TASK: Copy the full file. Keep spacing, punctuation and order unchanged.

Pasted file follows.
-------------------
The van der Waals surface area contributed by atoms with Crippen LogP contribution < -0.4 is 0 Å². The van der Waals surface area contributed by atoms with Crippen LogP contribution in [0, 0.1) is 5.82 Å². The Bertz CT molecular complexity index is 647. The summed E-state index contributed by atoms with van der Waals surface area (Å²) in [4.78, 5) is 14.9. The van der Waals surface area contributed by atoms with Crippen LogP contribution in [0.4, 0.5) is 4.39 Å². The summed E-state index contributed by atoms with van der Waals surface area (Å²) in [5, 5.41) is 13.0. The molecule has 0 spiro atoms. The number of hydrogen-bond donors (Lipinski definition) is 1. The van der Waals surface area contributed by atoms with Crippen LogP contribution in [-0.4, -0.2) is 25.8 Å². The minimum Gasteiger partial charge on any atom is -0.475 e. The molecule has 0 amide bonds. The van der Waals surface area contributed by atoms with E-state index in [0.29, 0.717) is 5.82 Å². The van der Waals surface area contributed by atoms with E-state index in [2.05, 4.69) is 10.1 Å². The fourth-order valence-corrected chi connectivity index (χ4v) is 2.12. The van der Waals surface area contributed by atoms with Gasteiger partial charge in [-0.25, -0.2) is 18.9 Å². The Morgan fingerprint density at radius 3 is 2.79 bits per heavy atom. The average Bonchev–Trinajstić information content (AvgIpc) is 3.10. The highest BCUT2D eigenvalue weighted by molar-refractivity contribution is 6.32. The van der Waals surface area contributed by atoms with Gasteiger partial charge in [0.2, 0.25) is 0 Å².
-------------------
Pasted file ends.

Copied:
The van der Waals surface area contributed by atoms with Crippen LogP contribution < -0.4 is 0 Å². The van der Waals surface area contributed by atoms with Crippen LogP contribution in [0, 0.1) is 5.82 Å². The Bertz CT molecular complexity index is 647. The summed E-state index contributed by atoms with van der Waals surface area (Å²) in [4.78, 5) is 14.9. The van der Waals surface area contributed by atoms with Crippen LogP contribution in [0.4, 0.5) is 4.39 Å². The summed E-state index contributed by atoms with van der Waals surface area (Å²) in [5, 5.41) is 13.0. The molecule has 0 spiro atoms. The number of hydrogen-bond donors (Lipinski definition) is 1. The van der Waals surface area contributed by atoms with Crippen LogP contribution in [-0.4, -0.2) is 25.8 Å². The minimum Gasteiger partial charge on any atom is -0.475 e. The molecule has 0 amide bonds. The van der Waals surface area contributed by atoms with E-state index in [0.29, 0.717) is 5.82 Å². The van der Waals surface area contributed by atoms with E-state index in [2.05, 4.69) is 10.1 Å². The fourth-order valence-corrected chi connectivity index (χ4v) is 2.12. The van der Waals surface area contributed by atoms with Gasteiger partial charge in [-0.25, -0.2) is 18.9 Å². The Morgan fingerprint density at radius 3 is 2.79 bits per heavy atom. The average Bonchev–Trinajstić information content (AvgIpc) is 3.10. The highest BCUT2D eigenvalue weighted by molar-refractivity contribution is 6.32. The van der Waals surface area contributed by atoms with Gasteiger partial charge in [0.2, 0.25) is 0 Å².